The transition of the causes of death seems to be obvious, starting from 1951. The trend for circulatory system diseases, especially heart diseases, was to increase. The most important reasons for infectious diseases decreasing in number were diarrhoeal diseases and tuberculosis. Infectious diseases were never at the top of the list after the 1960s. Deaths by congenital malformations and perinatal causes entered a continuous downward trend after the 1980s, after remaining at around 10% in the 1960s. Cancer-related deaths initially had a share of 2%; however, later they started to increase. This increase, though, was not very apparent until the 1980s, and was, at most, 8%. After the 1990s, cancer-related deaths exceeded 10%. In the 2000s, cancer-related deaths became the second most important cause of death (Figure 2, 4).

In 1931, a significant proportion of deaths was seen in the 0-4 and 15-65 age groups. In 1961 in particular, 40% of the deaths were in the 0-4 age group. In 2013, 70% of the deaths of women and 60% of those of men were of people aged 65 or older (Figure 3).

Between 1940 and 1945, the CDR increased and the CBR decreased in the country. Later, until 1950-1960, the CBR and TFR continued to increase and began to continuously decrease after that. Since the 1940s, the CDR has continued to decrease until now. The PGR, although showing fluctuations, increased until the 1960s-1970s and decreased later on. The population of the country increased from 13 million to 76 million in this period (1923-2015). According to the projections by the TUSIAD, the population of the country will continue to increase to 95-100 million until 2050. According to the projections the TSI has made with different scenarios, the population is expected to exceed 100 million (9,40,43). The demographic transition trend of the Republic of Turkey started in the 1930s, and reached its final phase with low birth and death rates (Figure 5).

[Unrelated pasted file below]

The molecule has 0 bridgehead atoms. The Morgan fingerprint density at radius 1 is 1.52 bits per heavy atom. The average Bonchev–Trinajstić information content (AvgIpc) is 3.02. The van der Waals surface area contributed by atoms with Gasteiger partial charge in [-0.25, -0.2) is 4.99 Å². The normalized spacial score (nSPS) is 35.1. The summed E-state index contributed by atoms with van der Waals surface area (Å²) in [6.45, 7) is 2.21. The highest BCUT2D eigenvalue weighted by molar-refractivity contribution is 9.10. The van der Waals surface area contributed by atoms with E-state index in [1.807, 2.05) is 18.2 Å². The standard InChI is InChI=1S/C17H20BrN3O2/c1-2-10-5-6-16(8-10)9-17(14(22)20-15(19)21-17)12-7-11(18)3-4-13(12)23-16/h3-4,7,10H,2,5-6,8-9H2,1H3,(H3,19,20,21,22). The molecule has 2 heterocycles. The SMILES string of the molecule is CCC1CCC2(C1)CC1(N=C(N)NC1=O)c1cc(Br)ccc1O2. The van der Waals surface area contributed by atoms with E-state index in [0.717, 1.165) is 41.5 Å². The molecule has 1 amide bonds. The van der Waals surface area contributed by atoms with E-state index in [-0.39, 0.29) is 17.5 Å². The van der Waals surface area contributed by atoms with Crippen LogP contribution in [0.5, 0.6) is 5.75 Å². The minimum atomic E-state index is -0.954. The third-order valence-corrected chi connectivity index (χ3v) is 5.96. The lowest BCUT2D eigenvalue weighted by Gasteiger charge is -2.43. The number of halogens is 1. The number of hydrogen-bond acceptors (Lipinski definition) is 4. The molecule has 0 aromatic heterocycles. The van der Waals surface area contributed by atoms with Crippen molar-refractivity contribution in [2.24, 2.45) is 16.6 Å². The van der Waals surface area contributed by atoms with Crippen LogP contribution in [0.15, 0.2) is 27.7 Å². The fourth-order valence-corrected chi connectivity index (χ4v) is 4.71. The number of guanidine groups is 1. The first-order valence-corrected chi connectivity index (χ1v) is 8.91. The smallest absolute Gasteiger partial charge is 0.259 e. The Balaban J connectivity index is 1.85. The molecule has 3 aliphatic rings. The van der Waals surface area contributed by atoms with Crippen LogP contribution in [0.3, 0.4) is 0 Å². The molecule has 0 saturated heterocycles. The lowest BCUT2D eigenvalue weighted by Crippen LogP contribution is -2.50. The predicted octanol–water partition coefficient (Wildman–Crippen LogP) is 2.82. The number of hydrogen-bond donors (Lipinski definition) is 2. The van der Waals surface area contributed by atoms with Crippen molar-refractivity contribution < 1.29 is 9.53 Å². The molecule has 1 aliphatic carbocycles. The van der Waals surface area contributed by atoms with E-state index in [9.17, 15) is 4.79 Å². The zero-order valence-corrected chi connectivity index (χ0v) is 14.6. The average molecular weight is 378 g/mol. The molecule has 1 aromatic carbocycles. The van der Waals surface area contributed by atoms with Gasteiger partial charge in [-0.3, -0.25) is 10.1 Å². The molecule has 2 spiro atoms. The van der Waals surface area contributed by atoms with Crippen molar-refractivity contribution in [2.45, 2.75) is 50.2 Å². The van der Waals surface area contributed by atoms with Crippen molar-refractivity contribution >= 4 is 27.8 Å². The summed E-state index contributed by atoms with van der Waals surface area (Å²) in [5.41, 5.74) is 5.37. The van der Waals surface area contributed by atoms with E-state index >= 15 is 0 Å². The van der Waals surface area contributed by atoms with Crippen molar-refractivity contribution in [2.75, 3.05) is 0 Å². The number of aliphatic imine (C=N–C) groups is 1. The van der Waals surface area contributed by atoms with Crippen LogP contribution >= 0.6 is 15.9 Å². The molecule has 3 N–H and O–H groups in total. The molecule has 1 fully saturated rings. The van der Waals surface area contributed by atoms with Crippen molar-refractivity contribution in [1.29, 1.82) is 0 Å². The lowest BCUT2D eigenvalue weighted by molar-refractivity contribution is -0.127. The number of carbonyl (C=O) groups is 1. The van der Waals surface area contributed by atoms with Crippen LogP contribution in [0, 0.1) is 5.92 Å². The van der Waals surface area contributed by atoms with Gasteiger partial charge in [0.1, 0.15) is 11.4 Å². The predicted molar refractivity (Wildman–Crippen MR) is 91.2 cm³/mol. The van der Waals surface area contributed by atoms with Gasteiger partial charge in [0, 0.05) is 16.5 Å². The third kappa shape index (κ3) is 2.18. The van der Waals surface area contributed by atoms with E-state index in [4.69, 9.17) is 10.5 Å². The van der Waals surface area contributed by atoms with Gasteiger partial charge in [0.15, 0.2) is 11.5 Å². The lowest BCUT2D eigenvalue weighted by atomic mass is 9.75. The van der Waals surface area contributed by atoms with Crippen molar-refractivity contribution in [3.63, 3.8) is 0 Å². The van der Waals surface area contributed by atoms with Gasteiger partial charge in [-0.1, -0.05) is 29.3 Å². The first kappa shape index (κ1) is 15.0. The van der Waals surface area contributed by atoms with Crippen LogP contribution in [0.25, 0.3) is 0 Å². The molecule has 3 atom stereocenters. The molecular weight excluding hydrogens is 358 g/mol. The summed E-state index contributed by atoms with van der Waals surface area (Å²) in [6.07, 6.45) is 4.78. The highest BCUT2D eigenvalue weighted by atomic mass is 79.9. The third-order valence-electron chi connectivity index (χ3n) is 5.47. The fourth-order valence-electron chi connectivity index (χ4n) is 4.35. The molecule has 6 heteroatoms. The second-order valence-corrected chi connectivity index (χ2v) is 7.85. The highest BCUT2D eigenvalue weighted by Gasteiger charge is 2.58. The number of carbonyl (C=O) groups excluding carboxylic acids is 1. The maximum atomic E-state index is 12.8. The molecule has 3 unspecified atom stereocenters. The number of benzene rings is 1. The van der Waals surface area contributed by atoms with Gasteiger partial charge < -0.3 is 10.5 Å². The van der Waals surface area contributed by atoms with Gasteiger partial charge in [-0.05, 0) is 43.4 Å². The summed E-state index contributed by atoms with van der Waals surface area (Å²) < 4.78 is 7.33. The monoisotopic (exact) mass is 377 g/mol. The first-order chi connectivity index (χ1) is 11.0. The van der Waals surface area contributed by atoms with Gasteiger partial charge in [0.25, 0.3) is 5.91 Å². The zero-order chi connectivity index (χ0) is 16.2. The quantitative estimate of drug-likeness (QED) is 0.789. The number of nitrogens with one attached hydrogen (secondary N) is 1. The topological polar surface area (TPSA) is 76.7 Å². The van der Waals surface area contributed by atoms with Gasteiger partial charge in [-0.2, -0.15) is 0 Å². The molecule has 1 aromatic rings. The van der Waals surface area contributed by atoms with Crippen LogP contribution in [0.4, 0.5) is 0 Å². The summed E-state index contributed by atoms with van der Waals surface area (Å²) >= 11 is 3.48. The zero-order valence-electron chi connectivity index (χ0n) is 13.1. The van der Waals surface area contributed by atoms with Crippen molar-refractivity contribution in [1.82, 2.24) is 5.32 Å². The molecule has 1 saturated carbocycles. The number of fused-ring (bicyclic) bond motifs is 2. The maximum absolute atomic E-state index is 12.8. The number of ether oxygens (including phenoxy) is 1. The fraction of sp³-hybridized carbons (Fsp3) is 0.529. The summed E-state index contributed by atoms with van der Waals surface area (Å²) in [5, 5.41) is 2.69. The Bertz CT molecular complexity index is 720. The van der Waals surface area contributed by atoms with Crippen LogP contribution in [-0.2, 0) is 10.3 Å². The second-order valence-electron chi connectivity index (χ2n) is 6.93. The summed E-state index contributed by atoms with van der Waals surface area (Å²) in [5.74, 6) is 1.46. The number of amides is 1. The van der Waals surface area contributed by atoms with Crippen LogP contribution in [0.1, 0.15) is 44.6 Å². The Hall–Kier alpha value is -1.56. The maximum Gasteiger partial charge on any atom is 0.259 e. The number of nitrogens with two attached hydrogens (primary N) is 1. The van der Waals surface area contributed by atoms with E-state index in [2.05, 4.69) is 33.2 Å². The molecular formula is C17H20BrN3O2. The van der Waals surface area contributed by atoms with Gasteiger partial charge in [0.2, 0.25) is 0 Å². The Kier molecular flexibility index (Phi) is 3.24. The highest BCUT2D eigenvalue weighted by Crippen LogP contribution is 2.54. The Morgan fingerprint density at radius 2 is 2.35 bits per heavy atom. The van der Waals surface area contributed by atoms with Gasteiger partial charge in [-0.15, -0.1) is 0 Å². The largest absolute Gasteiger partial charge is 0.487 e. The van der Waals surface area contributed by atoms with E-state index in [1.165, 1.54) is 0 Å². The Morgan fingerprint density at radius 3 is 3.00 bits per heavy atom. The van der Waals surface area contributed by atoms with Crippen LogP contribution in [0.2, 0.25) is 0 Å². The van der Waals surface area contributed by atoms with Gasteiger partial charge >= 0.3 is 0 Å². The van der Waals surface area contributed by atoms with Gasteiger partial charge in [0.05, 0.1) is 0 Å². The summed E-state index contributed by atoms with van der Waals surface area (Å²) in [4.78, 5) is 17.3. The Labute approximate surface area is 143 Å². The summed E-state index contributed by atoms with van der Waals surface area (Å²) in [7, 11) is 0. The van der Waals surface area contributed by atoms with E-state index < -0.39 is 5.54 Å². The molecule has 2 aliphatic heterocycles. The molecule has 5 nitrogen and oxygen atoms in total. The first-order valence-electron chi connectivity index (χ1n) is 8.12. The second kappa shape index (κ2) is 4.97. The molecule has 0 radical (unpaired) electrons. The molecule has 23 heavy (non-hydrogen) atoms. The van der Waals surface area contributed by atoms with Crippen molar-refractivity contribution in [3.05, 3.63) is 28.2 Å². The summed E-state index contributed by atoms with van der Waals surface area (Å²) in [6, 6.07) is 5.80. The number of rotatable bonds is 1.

In 1935, less than 10% of women were literate, and in 2013 90% were literate. Also, the number of women and men with graduate degrees from universities increased during this period. In 1935, 167 women and 711 men graduated from a higher education institution. In 2011-2012, these figures reached 270.120 and 303.314, respectively. The population rate in the urban areas has increased steadily (urban areas, 1927, 24.2%). As of 2012, 77.3% of the population lived in urban areas (40).


This first study to interpret the demographic and social transitions in Turkey together presents important information. Life expectancy, except for the years 1940-1945, has generally been on an increasing trend. The 1940-1945 period corresponds to World War II. The decrease in life expectancy shows that, despite not participating in the war, the country was affected by it negatively (Figure 1). Life expectancy in the world shows a continuously increasing trend, especially in the last 25-30 years (46-48). This increase has been similar in our country; however, this trend has also resulted in an increase of the elderly population. The elderly population rate (ages 65 and over) had a share of 7.7% in 2013, and is expected to be 20.8% in the year 2050, and 27.7% in 2075 (11).